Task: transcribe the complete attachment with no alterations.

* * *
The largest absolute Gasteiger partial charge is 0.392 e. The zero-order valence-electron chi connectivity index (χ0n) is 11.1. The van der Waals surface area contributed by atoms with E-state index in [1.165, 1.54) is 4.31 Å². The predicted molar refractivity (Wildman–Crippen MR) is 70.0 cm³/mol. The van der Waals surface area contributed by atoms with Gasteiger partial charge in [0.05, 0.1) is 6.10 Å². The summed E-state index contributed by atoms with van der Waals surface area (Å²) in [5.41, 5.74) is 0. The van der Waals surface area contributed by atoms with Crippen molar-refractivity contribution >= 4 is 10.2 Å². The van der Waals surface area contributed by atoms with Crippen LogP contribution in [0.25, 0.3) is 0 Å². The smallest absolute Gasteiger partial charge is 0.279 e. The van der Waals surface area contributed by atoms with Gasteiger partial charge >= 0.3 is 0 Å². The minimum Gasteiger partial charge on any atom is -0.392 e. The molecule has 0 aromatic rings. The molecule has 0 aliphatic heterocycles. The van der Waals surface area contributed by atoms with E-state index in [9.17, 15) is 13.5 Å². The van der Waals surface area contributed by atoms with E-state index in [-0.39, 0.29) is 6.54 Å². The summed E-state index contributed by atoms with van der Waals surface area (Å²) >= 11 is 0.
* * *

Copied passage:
The largest absolute Gasteiger partial charge is 0.392 e. The zero-order valence-electron chi connectivity index (χ0n) is 11.1. The van der Waals surface area contributed by atoms with E-state index in [1.165, 1.54) is 4.31 Å². The predicted molar refractivity (Wildman–Crippen MR) is 70.0 cm³/mol. The van der Waals surface area contributed by atoms with Gasteiger partial charge in [0.05, 0.1) is 6.10 Å². The summed E-state index contributed by atoms with van der Waals surface area (Å²) in [5.41, 5.74) is 0. The van der Waals surface area contributed by atoms with Crippen molar-refractivity contribution >= 4 is 10.2 Å². The van der Waals surface area contributed by atoms with Crippen LogP contribution in [0.25, 0.3) is 0 Å². The smallest absolute Gasteiger partial charge is 0.279 e. The van der Waals surface area contributed by atoms with Gasteiger partial charge >= 0.3 is 0 Å². The minimum Gasteiger partial charge on any atom is -0.392 e. The molecule has 0 aromatic rings. The molecule has 0 aliphatic heterocycles. The van der Waals surface area contributed by atoms with E-state index in [9.17, 15) is 13.5 Å². The van der Waals surface area contributed by atoms with E-state index in [-0.39, 0.29) is 6.54 Å². The summed E-state index contributed by atoms with van der Waals surface area (Å²) >= 11 is 0.